Now this is timely.
According to the Iowa Department of Natural Resources' website, four people are missing and eight people were injured following a boating collision early Saturday morning near Burlington.
The collision occurred between two jon boats, one with a single passenger and the other carrying 11 people, in the O'Connell Slough area of the Mississippi River near Burlington. The call for rescue personnel came in at 1:43 a.m. The Des Moines County Sheriff's Department, the Burlington Police Department, the Burlington Fire Department and the Iowa Department of Natural Resources responded to the call.
One of the people injured was air-lifted to University Hospitals in Iowa City while the other seven were transported to Great River Medical Center in Burlington.
The names of the missing and injured people are being withheld until notifications are made with family members.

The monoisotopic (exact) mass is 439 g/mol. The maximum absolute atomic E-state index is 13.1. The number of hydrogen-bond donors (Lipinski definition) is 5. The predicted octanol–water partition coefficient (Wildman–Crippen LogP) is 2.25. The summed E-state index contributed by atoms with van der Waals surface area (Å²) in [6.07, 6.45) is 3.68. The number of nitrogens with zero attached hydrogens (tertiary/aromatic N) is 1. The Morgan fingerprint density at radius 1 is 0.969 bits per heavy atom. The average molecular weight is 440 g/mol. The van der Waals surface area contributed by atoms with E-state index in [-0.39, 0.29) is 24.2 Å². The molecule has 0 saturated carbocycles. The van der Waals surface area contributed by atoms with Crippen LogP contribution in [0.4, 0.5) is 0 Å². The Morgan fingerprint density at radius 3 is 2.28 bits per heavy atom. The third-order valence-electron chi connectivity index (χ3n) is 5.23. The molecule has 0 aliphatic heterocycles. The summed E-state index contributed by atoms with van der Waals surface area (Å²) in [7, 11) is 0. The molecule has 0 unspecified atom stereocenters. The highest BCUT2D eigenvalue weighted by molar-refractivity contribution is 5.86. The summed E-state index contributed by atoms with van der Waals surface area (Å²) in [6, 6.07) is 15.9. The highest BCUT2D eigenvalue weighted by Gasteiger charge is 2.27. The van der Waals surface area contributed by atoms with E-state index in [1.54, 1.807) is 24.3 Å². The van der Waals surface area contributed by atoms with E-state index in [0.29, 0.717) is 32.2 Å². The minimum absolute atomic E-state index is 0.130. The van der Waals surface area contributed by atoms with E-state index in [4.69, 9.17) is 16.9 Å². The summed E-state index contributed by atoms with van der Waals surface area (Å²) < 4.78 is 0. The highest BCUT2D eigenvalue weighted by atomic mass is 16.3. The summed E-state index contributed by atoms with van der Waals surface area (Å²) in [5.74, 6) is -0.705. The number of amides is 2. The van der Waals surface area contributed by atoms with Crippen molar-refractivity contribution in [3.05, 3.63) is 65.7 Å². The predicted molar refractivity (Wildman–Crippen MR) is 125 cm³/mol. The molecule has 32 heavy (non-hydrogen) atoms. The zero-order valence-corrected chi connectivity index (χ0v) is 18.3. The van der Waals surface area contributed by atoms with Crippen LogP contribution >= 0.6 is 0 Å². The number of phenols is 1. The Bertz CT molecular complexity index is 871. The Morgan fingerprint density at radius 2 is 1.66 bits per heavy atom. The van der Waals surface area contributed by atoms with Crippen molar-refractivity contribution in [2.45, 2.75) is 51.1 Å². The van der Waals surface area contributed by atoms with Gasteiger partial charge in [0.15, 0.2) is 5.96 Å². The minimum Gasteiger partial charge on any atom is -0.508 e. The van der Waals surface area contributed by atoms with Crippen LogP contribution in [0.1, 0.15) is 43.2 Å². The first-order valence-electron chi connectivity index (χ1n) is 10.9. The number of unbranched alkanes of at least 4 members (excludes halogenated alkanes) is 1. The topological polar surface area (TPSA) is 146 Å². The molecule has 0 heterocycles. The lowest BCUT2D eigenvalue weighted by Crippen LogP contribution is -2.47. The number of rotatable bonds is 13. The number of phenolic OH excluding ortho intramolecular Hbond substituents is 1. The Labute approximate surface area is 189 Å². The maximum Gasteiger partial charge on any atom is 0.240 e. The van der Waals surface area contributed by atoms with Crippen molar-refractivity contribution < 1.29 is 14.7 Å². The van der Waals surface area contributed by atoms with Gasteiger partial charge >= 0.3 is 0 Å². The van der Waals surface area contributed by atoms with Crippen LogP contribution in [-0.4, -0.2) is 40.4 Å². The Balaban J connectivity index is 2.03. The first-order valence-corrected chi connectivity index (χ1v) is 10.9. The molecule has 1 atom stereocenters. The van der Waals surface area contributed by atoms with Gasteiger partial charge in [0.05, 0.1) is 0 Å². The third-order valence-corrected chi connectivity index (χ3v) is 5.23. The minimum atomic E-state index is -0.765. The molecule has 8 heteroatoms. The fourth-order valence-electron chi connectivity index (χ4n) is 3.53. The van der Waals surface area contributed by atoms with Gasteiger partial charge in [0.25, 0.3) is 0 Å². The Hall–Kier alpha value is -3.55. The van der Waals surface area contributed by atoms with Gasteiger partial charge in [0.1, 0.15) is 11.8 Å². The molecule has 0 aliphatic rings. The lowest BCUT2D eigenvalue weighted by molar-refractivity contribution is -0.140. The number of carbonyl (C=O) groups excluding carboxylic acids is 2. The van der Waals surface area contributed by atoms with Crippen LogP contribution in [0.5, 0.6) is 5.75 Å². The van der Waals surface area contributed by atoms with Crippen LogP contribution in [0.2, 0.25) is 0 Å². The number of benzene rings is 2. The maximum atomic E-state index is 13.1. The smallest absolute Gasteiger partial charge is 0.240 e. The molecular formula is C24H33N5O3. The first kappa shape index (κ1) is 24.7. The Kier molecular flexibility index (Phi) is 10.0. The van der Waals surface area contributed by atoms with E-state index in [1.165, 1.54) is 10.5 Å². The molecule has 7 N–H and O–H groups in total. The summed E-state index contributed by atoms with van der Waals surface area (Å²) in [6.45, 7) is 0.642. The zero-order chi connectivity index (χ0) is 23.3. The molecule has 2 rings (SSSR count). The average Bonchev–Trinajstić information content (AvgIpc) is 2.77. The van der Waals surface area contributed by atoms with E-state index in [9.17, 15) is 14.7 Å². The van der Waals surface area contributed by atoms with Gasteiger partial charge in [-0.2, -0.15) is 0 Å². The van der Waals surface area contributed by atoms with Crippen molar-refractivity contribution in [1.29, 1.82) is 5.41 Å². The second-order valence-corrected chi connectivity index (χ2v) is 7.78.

This was nothing short of a major tragedy - a tragedy that occurred on the first day of National Safe Boating Week, May 19-25.
While it's fun, boating is also inherently fraught with hazards. Compounding the possibility of drowning are weather, lack of safety equipment such as life preservers, alcohol, collisions with other boats and operator inexperience. Any one of these things could turn a leisure cruise into a tragedy.
What's so sad is that most boating accidents can be prevented by using a little common sense and having a good, healthy fear of the water.
So following are some tips:
n Listen to the weather reports. Just a few years ago, a boy drowned on Storm Lake when a sudden storm came up, throwing him from his inflatable boat.
n Wear a life preserver. Even experienced swimmers may have a hard time swimming to shore if a boat is a long way out.
n Make sure your boat is in good repair and you have plenty of fuel.
n Boating and alcohol don't mix. Don't overconsume alcohol when you're out on the water. The results could be catastrophic.
n Use common courtesy. That means giving sailcraft the right of way and avoiding catching swimmers in your wake.
Using a little common sense and common courtesy can help prevent a boating tragedy.
So please. Be careful and be safe.